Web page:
Red Light-Induced Membrane Potential Transients in the Moss Physcomitrella Patension Channel Interaction in Phytochrome Signalling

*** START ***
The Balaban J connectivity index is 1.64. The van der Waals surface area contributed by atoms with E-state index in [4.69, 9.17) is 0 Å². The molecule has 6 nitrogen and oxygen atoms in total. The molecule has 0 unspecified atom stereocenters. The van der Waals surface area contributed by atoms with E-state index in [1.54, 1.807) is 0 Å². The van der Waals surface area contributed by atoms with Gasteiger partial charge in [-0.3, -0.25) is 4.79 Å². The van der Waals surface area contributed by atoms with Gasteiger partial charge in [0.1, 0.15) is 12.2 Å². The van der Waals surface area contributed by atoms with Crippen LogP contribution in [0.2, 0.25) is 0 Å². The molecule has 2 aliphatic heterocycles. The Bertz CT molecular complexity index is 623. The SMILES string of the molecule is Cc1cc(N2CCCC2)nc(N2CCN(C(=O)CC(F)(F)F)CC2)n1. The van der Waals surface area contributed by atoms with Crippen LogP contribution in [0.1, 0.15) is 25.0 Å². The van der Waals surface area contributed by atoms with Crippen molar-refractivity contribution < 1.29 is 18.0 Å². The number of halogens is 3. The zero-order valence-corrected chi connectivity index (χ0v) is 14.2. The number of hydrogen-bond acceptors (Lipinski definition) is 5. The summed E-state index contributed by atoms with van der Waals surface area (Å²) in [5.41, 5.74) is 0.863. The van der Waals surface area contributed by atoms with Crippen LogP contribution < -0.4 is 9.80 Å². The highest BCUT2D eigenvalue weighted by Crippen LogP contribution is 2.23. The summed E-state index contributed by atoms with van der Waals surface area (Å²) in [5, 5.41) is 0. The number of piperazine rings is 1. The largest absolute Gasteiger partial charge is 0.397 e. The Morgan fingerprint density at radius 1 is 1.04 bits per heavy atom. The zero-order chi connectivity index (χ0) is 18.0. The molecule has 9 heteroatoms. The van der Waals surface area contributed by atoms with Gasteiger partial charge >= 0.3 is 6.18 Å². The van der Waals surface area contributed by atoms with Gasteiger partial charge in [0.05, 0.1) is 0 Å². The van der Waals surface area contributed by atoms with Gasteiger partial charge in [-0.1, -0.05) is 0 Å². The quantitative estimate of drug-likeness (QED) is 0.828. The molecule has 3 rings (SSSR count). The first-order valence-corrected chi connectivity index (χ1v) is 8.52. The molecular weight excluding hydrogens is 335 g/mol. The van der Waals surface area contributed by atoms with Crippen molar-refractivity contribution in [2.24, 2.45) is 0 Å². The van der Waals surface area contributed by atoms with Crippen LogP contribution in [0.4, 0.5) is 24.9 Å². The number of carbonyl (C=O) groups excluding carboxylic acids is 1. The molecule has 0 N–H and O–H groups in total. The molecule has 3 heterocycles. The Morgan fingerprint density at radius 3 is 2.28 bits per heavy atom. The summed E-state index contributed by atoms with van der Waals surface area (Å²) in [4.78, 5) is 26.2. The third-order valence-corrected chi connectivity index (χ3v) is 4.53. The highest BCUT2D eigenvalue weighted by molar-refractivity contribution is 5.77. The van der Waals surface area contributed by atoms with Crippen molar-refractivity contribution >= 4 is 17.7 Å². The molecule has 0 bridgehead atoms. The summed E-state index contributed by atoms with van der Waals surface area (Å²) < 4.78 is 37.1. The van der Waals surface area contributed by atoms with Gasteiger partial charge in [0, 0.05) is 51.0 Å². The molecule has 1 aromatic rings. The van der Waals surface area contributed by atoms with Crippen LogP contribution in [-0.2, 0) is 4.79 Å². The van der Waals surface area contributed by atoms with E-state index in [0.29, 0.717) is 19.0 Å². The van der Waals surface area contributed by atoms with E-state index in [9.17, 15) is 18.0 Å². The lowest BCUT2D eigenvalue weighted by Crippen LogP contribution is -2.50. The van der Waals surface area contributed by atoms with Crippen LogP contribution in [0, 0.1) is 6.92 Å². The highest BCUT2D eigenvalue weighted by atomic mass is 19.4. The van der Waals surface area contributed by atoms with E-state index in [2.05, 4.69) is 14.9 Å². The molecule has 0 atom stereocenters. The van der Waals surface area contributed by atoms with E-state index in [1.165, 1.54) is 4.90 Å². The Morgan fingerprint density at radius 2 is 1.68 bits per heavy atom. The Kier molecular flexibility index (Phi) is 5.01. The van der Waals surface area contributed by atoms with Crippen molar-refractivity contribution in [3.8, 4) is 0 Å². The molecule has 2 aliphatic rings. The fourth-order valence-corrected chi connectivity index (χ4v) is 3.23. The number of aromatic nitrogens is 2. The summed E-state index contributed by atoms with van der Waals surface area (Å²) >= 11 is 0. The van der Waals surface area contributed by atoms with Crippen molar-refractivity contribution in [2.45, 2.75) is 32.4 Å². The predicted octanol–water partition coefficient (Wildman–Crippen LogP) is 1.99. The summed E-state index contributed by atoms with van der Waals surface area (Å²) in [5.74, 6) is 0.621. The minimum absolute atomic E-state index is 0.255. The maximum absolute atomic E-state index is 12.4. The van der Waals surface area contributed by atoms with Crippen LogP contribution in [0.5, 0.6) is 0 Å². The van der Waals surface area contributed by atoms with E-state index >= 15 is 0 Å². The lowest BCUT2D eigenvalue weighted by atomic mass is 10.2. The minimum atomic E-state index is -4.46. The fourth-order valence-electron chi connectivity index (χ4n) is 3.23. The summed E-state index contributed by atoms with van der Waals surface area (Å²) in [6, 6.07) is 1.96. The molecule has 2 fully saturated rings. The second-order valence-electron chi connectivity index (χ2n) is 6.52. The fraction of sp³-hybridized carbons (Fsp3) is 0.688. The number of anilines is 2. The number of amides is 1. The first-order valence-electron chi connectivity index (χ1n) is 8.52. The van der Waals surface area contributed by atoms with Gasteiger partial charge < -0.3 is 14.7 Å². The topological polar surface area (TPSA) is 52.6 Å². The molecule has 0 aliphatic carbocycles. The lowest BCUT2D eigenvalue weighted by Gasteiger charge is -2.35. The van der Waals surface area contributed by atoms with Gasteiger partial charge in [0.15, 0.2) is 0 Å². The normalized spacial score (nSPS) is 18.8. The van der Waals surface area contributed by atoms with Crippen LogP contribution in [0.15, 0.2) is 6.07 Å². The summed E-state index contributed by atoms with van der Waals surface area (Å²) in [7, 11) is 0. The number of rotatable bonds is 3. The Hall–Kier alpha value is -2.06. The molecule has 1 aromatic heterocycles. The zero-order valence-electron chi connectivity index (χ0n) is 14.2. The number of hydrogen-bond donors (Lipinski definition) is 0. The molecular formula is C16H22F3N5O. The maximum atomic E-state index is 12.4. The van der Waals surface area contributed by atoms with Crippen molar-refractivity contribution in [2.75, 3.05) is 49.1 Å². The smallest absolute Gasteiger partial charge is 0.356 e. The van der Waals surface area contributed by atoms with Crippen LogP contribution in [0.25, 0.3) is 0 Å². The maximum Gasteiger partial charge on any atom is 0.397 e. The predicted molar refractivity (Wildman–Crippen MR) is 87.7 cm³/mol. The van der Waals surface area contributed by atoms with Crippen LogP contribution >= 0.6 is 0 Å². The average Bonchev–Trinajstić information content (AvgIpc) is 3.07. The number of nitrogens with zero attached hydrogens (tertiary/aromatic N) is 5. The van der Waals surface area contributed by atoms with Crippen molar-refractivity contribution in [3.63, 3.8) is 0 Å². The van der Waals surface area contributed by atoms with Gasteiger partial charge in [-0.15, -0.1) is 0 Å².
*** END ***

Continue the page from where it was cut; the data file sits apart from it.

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In caulonemal filaments of the moss Physcomitrella patens red light (fluence rate 85 μmol m-2 s-1) triggers within 2-15 s a transient membrane depolarization, and 3 d later the development of side branch initial cells. Both the rapid electrical events at the plasma membrane and the morphological response are Ca2+dependent, phytochrome-mediated and effectively inhibited by the cation channel blocker TEA (10 μM) and the anion channel blocker niflumic acid (1 μM). This suggests that both responses are connected. Current voltage analyses of the red light-induced current combined with ion flux measurements revealed that Ca2+, K+ and anion-permeable channels are open at the peak of the alepolarization. While Ca2+ influx and anion efflux coincide with the depolarizing phase, K+ entry occurs during the first 30 s only and is followed by a dramatic transient K+ efflux leading to repolarization. Patch clamp studies have revealed the presence of a class of depolarization-activated outward rectifying cation channel with a likely role in the rapid repolarization. Furthermore, the channel has a small permeability for Ca2+ and could provide an additional mode of Ca2+ entry. The sequence of events which underlie the red light-induced membrane potential transient is discussed with respect to ion channel interaction during phytochrome signalling.

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